Keith Ferrazzi wrote “Never Eat Alone,” a New York Times bestselling guide to professional networking.
Before Ferrazzi became the youngest CMO at Deloitte Consulting, he was a cocky Yale student with political ambition, he writes in the 2014 edition of “Never Eat Alone.”
It was during this time that he learned how arrogance can destroy a professional network in an instant, and that prestige isn’t more valuable than relationships.
As a sophomore, he ran against a classmate for New Haven city council. He describes himself at this time as wanting to rebel: Part of the appeal of running as a Republican was that it was in opposition to a largely Democratic student body, and one of the reasons he wanted to stand out from his classmates was because he was proud of his humble upbringing, in contrast to many of the old money Yale students.
He lost the election, but National Review founder and leading conservative intellectual William F. Buckley, Jr. read about the race and sent Ferrazzi a short note, telling him it was good to see “at least one Republican” at his alma mater, Yale, and that they should meet.
Ferrazzi and a few friends had dinner with Buckley and his wife at their New York home, and Ferrazzi was overjoyed. The conversation turned to how there were a number of conservative Yale alumni that were upset to see the school become increasingly liberal, and this inspired Ferrazzi to pitch an idea: a foundation that collected money from conservative Yale alumni and funneled it to student organisations they approved of.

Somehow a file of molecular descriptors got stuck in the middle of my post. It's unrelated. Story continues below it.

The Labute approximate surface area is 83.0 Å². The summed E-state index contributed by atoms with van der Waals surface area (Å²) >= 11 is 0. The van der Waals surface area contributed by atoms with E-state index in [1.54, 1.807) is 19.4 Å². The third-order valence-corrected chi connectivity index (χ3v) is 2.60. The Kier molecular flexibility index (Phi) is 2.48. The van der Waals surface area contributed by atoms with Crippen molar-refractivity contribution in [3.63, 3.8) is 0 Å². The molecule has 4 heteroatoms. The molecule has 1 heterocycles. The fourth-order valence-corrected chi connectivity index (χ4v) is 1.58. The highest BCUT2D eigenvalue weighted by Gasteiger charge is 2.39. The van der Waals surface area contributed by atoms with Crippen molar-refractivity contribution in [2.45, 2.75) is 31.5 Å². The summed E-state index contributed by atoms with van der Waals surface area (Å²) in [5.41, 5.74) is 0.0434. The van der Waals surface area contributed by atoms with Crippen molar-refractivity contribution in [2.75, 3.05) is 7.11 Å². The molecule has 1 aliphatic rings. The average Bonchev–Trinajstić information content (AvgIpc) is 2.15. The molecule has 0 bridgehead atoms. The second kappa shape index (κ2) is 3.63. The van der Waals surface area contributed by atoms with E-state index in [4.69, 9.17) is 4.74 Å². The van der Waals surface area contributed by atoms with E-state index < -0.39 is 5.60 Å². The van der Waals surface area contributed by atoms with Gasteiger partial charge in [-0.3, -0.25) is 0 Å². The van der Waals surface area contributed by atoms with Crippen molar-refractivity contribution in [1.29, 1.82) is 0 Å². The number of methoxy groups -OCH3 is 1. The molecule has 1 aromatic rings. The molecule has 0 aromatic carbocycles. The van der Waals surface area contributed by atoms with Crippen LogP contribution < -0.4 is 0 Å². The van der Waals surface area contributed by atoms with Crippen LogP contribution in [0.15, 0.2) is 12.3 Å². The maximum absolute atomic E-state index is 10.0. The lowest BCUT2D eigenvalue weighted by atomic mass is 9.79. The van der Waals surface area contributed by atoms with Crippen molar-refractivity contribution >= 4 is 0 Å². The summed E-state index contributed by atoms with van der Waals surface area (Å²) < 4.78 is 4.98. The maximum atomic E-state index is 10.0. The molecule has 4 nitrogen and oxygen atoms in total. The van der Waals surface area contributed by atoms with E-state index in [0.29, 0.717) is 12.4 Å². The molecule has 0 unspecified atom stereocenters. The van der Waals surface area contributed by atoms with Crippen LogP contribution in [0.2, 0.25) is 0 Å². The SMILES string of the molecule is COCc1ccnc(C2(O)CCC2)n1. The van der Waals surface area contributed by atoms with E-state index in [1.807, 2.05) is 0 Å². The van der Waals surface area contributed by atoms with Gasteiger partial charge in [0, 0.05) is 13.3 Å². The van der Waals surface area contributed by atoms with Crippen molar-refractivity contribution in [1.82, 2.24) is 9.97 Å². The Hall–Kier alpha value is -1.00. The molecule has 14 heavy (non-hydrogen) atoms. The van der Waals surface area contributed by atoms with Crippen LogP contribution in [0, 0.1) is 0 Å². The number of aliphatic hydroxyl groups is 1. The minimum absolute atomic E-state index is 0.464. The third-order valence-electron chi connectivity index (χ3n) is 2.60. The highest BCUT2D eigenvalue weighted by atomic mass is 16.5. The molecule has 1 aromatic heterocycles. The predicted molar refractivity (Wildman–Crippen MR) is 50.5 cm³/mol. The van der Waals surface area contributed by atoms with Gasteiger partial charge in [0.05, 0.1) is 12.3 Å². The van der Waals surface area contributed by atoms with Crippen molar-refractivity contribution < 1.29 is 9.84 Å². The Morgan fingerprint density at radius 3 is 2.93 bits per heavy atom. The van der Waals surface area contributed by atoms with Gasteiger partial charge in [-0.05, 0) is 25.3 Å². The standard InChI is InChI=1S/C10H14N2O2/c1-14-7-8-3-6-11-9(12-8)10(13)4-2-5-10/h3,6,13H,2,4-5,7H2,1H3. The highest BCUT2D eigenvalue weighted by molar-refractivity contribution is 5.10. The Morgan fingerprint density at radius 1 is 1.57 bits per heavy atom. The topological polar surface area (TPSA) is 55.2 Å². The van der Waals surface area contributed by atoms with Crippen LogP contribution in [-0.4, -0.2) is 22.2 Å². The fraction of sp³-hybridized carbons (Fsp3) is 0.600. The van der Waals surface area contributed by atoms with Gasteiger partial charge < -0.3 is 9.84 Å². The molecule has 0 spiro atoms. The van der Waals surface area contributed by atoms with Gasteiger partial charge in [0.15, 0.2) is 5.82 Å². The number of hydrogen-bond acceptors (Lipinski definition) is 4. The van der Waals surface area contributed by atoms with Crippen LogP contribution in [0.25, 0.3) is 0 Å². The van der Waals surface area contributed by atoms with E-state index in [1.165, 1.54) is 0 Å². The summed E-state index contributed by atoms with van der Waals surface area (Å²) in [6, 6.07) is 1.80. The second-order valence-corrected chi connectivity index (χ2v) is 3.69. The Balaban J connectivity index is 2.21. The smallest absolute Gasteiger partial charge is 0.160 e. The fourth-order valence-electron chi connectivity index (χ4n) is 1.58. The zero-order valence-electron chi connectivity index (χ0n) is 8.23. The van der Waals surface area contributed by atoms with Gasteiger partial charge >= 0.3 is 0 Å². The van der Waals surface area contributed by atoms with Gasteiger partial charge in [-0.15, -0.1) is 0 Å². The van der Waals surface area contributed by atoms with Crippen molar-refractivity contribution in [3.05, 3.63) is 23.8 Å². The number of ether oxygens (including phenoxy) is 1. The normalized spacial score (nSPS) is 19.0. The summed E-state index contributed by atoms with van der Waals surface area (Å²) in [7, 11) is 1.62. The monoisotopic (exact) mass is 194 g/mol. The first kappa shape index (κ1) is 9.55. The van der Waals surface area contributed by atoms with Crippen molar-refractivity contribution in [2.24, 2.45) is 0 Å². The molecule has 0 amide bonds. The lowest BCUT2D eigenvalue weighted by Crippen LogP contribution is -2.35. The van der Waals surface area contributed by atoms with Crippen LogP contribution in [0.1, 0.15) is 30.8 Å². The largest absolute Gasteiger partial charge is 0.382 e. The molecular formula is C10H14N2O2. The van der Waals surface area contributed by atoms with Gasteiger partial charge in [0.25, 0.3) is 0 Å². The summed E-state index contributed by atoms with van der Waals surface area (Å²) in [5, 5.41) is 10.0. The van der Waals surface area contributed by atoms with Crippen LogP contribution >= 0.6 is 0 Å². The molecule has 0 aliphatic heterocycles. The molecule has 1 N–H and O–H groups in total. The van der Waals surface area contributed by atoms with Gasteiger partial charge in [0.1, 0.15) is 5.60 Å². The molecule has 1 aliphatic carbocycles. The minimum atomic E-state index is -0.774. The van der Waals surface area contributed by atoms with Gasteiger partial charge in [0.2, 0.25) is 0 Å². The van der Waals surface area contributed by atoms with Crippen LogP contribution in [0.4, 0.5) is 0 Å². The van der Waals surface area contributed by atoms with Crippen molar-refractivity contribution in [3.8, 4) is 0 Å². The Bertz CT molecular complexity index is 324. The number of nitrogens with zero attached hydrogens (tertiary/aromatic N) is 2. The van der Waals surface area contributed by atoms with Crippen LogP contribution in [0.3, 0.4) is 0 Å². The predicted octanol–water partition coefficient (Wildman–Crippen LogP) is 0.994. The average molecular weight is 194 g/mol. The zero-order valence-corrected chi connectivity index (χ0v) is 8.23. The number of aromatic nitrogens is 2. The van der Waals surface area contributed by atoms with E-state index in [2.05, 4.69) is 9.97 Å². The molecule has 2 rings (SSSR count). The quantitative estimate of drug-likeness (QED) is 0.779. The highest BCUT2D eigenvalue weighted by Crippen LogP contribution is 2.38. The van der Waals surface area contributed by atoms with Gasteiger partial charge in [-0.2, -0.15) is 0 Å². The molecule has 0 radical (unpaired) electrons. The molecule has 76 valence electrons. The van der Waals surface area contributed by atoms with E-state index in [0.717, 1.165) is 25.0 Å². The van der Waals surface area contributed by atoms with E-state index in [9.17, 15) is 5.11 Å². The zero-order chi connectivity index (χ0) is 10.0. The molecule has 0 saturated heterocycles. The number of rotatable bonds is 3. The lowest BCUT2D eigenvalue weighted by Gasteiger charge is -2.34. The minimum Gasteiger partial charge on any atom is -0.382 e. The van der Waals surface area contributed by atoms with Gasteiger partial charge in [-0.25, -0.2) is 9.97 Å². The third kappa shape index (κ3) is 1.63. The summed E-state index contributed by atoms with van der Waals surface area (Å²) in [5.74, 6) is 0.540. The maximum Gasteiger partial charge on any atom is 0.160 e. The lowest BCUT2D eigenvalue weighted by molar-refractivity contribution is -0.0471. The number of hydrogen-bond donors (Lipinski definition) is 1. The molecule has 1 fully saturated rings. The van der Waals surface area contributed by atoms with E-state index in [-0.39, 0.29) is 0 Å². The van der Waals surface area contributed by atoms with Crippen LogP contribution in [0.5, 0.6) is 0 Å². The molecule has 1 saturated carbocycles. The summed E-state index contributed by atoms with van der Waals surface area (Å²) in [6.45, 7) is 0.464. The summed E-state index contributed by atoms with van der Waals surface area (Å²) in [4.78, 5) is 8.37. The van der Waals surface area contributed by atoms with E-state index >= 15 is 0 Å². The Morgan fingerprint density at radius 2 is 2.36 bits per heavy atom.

Buckley told Ferrazzi it was a fine idea and that he’d be happy to support it — “That is, at least, what I heard.”
Ferrazzi returned to campus and made sure everyone knew he was the president of a foundation he had just cofounded with a prominent intellectual. He spent weeks calling alumni and namedropping Buckley in casual conversation.
It came to an abrupt end when an alumnus told Buckley he had just pledged a contribution to his new foundation, and Buckley had no idea what he was talking about.
Ferrazzi had to tell all of the contributors they would no longer have to fulfil their pledges, Buckley no longer returned his calls, and the friends he brought to the dinner did not corroborate the deal as he remembered it. The Yale college newspaper even ran a cartoon of Ferrazzi getting crushed by the names of celebrities. He was publicly embarrassed in front of people he admired, his friends, and his classmates.
He writes in “Never Eat Alone” that the painful experience taught him that making decisions without involving others in your team isn’t leadership; that deals don’t mean anything unless both sides are on the same page; and that word spreads quickly among influential people.
And, most importantly, “I learned that arrogance is a disease that can betray you into forgetting your real friends and why they’re so important,” he writes. “Help others up the mountain along with and before you.”
Ferrazzi writes that with that experience still on his mind, he makes it a habit to maintain the relationships that brought him success at different points throughout his career.
“Never let the prospect of a more powerful or famous acquaintance make you lose sight of the fact that the most valuable connections you have are those you’ve already made at all levels,” he writes.
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